--Gen. Franz Halder, Chief of the German General Staff, 1944
One critical question he raises is the difference between terrorism and resistance.
During World War II, after German occupation of Europe was complete, there arose underground resistance movements. Prominent among these were the French and the Norwegians. When I was in high school in the 1950 's I was a World War II buff. After all, the war was not long over and many men in our small community, including my father and his three brothers all fought in WWII.
Many have disparaged the French resistance as too few in number and ineffectual. But while in high school I recall reading a story of a husband and wife in the French resistance. One day they were in a cafe' when the Gestapo stormed in, guns drawn, and advanced toward their table. The husband pulled out his pistol, shot his wife in the head and then killed himself. They knew the end was at hand and that before death there would be torture. It took incredible courage to do that. That was 40 years ago and I have never forgotten that story. When your homeland is occupied by foreign troops, extraordinary courage seems to come naturally.
Anther story I recall vividly from those same high school days was that of the Norwegian resistance discovering a traitor amongst them, a man who had given over names of the resistance to the Nazis. He was confronted by the resistance in his home with his family. They tied him to a chair and then summarily executed his wife and three children in front of his eyes, and he was allowed to go free, to live whatever life was possible for him.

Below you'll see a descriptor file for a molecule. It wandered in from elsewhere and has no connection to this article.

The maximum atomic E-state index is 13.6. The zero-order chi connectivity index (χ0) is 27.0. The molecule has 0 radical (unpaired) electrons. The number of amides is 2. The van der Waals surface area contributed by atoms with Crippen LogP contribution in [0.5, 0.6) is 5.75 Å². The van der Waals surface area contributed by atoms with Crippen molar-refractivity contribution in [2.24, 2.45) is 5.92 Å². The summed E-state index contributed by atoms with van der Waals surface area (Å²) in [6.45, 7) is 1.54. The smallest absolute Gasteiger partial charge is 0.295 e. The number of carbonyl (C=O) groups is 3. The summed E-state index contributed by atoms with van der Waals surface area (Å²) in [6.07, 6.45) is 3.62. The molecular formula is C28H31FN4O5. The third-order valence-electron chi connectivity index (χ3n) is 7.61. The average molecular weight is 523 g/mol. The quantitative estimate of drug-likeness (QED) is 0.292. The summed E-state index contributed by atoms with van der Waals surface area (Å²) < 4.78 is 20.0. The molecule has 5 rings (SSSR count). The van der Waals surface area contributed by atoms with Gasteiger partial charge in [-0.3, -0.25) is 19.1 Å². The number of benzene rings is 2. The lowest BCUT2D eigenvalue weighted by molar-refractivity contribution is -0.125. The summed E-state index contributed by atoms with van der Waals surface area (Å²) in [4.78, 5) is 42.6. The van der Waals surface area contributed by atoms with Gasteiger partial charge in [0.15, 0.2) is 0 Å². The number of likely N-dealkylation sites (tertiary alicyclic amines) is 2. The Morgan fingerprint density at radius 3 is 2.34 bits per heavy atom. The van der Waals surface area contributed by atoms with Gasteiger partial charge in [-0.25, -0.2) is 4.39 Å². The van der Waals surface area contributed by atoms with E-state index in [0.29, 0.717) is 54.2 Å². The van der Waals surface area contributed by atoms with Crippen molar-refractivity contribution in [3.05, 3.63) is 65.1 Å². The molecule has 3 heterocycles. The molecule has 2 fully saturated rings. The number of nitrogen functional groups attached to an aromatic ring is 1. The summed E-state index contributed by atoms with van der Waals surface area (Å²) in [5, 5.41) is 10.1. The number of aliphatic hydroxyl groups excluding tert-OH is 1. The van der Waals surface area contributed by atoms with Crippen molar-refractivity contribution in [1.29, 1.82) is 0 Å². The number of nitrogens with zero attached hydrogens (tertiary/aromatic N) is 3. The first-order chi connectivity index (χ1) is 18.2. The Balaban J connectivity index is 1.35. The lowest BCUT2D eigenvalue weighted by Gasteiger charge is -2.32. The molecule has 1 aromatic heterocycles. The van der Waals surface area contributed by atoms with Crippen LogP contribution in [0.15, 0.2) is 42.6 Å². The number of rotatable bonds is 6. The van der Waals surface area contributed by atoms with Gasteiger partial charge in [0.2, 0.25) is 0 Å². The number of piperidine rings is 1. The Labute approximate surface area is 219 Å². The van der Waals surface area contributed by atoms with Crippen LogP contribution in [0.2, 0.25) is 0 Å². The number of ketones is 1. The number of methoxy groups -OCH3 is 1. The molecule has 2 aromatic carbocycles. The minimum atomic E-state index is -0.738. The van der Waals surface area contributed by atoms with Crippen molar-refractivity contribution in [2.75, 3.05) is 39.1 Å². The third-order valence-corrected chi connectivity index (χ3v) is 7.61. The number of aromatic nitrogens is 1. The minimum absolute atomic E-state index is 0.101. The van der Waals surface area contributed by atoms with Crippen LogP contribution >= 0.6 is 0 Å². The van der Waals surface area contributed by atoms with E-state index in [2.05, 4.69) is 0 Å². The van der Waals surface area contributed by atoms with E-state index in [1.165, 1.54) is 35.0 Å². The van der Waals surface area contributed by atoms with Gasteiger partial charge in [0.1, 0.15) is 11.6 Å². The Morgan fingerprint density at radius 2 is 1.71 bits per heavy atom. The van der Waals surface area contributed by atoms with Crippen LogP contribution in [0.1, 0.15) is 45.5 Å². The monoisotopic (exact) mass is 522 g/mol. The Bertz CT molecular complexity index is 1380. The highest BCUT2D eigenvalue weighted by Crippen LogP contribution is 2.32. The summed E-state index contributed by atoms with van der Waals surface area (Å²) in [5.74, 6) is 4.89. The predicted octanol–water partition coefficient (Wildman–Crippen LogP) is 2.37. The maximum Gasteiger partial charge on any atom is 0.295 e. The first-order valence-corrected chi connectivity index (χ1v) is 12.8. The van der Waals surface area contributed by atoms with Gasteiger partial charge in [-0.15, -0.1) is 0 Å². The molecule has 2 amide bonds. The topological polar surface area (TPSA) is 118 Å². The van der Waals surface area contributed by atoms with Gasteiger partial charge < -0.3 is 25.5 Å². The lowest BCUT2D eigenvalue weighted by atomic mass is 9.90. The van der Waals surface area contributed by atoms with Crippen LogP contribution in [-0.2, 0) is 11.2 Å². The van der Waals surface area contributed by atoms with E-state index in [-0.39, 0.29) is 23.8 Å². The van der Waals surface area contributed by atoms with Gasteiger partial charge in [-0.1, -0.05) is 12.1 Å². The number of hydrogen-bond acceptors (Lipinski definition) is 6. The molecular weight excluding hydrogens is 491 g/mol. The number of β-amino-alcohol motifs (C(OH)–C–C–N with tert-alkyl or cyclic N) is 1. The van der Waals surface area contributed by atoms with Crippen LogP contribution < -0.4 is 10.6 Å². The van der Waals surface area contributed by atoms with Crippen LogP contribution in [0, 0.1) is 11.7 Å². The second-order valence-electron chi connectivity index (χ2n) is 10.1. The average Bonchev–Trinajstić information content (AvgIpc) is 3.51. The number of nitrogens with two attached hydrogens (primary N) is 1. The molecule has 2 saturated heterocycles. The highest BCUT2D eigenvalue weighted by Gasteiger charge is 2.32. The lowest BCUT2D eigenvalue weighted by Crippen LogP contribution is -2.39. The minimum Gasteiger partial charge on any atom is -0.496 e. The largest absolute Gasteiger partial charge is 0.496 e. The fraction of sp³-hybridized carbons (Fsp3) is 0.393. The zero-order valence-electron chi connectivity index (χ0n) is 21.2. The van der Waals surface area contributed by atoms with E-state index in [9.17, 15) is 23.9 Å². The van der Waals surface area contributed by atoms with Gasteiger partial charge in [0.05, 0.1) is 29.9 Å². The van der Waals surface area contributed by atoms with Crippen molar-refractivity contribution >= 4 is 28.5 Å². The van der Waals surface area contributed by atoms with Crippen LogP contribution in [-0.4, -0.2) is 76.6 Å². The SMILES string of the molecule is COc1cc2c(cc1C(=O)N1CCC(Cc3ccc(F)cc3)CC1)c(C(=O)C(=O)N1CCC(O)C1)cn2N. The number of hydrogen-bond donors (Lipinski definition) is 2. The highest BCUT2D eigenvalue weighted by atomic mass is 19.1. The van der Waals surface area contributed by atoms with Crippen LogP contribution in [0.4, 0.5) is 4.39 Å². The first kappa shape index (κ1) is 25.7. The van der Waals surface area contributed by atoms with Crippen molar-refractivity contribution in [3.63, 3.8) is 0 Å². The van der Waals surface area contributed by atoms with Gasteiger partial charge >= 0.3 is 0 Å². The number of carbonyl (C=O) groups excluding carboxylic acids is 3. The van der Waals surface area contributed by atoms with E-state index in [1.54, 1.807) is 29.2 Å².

So, what defines terrorism? Was this terrorism? Or was it resistance against an occupying force?
This episode echoed the thinking of the French anarchist, Emile Henri, discussed recently by Alexander Cockburn:
"Asked at his trial in 1894 why he had killed some many innocent people ...Henri explained to the court that anarchism 'is born in the heart of a corrupt society which is falling to pieces; it is a violent reaction against the established order. It represents egalitarian and libertarian aspirations which are battering down existing authority; it is everywhere, which makes it impossible to capture. ' So, said Henri as he faced the guillotine, "il n'y a pas d'innocents". "There are no innocents, " at least among the privileged classes. "
And to add one more note to this saga, let me cite a recent article by former Sen. Gary Hart in the Boston Globe. Hart writes that, "In 1812, Napoleon Bonaparte invaded Russia and ...marched on and occupied Moscow. Napoleon and his generals took over the palaces of the court princes and great houses of the mighty boyars. "
"Sadly for Napoleon, the Russians had different plans for their nation. Within days after abandoning their city to the French army, they torched their own palaces, homes, enterprises, and cathedrals. They burned Moscow down around Napoleon. Denied his last great triumph, the disappointed emperor abandoned Moscow and started home. Along the way, he lost the world's most powerful army. "
So, now when we look at Iraq, we see the same thing. Even with the ethnic strife and potential for civil war, Iraqis want their country back from the U.S. occupiers. In fact the civil strife has worsened to the point that U.S. military commanders are ordering their troops to stay in their barracks as much as possible. So, one asks, why are our troops there if they are only hiding out in their barracks? What exactly is their mission now?
The sickening answer is they are to save George Bush 's "reputation. "